On March 2, Ramon and Leonila Pesadilla were killed inside their house in Barangay Osmeña in Compostela town, Compostela Valley Province.

Ramon and Leonila were members of the Compostela Farmers Association, a local anti-mining group, which reported that they had being tagged as members of a rebel organisation by the military.

The military has denied the accusations.

Second lieutenant Amadeus Celestial, civil military operation officer of the 60th Infantry Battalion told Davao Today, “definitely we do not have any involvement on the case. Our troops are intact and we do not engage in those activities”.

He added that apart from gathering information, the work carried out by members of their intelligence unit facilitates rebels who wish to surrender, “particularly those who have concerns for their safety,” Amadeus said.

Meanwhile, the Unyon ng mga Manggagawa sa Agrikultura in Southern Mindanao condemned the killing of the farmers.

Lito Lao, chairperson of UMA-SMR is quoted as saying that if the killings continue, “this government is in a far worse position than the past regime of Aquino.”

According to Lao a total of 15 farmers and activists were killed in Southern Mindanao under the Duterte administration. Lao believes, “most were perpetrated by suspected military operatives.”

According to Cristina Palabay, Secretary General of Karapatan, a human rights Philippines based NGO, efforts of journalists to report on extra-judicial killings in the Philippines should be lauded, instead of being toned down…we enjoin journalists to report on the increasing number of political killings, illegal arrests, bombing of communities and other human rights abuses of State actors, in relation to the counter-insurgency program and all-out-war of the Duterte regime and the AFP.

Cristina continues, what is needed to solve crimes and sustainably counter the social malaise causing insecurity among Filipinos are political reforms that address landlessness, lack of secure jobs and living wages, accessible social services and utilities, rural development and national industrialisation.

Mexico: Third journalist killed in a month

On the morning of Thursday 23 March, distinguished journalist Miroslava Breach Velducea was shot dead in Chihuahua as she was leaving her home with one of her children. She was shot several times in the head and died on the way to hospital. Miroslava was the third journalist killed in Mexico this month. A sign left at the crime scene said “tattletale”.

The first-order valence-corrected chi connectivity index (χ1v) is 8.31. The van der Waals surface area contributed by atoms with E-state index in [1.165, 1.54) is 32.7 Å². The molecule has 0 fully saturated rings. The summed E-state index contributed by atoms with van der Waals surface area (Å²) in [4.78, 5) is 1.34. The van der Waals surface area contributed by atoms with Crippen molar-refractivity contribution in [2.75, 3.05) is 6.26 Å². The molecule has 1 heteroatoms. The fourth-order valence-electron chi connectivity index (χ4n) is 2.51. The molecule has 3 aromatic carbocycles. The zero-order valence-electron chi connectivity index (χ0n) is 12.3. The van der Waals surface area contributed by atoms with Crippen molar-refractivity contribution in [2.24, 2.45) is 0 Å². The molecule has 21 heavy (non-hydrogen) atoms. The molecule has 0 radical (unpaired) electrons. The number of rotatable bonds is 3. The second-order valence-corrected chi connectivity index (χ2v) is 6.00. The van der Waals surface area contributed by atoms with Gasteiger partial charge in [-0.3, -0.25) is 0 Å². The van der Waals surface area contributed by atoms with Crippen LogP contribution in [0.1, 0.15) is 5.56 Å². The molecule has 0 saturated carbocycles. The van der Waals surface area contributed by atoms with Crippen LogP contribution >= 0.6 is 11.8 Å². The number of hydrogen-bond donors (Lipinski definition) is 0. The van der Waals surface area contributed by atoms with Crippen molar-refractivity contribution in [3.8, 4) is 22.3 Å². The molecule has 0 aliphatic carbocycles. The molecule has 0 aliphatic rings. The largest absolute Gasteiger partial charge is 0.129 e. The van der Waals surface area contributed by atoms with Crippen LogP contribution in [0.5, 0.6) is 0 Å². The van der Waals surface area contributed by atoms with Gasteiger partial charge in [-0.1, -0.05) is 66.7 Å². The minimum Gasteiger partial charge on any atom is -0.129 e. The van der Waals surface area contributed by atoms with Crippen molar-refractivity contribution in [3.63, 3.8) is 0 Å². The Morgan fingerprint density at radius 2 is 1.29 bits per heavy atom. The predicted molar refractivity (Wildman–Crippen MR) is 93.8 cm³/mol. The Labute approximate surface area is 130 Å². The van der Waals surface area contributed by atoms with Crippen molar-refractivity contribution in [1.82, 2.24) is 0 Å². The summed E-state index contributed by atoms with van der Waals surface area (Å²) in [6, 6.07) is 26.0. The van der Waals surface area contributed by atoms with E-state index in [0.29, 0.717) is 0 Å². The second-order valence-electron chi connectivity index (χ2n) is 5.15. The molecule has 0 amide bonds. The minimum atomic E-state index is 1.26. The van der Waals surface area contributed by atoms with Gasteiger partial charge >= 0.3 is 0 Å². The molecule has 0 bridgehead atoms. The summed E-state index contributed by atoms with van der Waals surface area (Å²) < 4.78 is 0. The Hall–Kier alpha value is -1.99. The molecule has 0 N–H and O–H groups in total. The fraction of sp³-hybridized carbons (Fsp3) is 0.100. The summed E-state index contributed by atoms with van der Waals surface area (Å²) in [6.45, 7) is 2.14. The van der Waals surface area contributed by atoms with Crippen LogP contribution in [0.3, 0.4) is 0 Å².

Miroslava has worked as an investigative journalist since the 1980’s and was known for her strong support for democracy and human rights. As a journalist, she had paid particular attention to the issue of forced displacement and land rights issues, which particularly affect indigenous communities in Chihuahua. She had also written on the issue of women’s rights in the region and more recently had focused on the role of local drug and criminal cartels and their connections to the political world. For 15 years she had been a correspondent for national daily La Jornada and was has also worked for the news agency El Norte de Juárez.

Miroslava had been an active participant in the campaign to demand action at state and federal level to protect women human rights defenders and journalists. In a joint statement, the Inter American Commission on Human Rights, the office of the High Commissioner for Human Rights and the Special Rapporteur on Freedom of Expression,  have demanded action by the government of Mexico to address the exceptionally high level of impunity for political killings in Chihuahua. According to the statement, “Only then will journalists and human rights defenders have any reasonable hope of being able to carry out their work without the fear of attack”.

“Miroslava denounced organized crime and also acts of corruption in the state Chihuahua, and that work is now our main line of investigation,” said Chihuahua’s governor, Javier Corral, who first met Breach in the 1990s.

In a televised news conference, he called her “courageous,” praised her “acute criticism” of society and the political class, and said the state would honour her with three days of mourning.

According to the National Commission for Human Rights, Chihuahua is the third most dangerous state in Mexico for journalists. The Attorney General’s office has sent a team of experts to Chihuahua to carry out an investigation. In a statement to Congress, journalist César Ibarra said, “ It wounds me deeply that at any moment a friend and colleague can be killed simply for telling the truth. We are not here with a political agenda but rather as fellow reporters to demand justice for our murdered colleagues”.

Front Line Defenders has condemned the killing of Miroslava Breach Velducea and is calling on both the state and federal governments to take effective action to protect journalists and human rights defenders.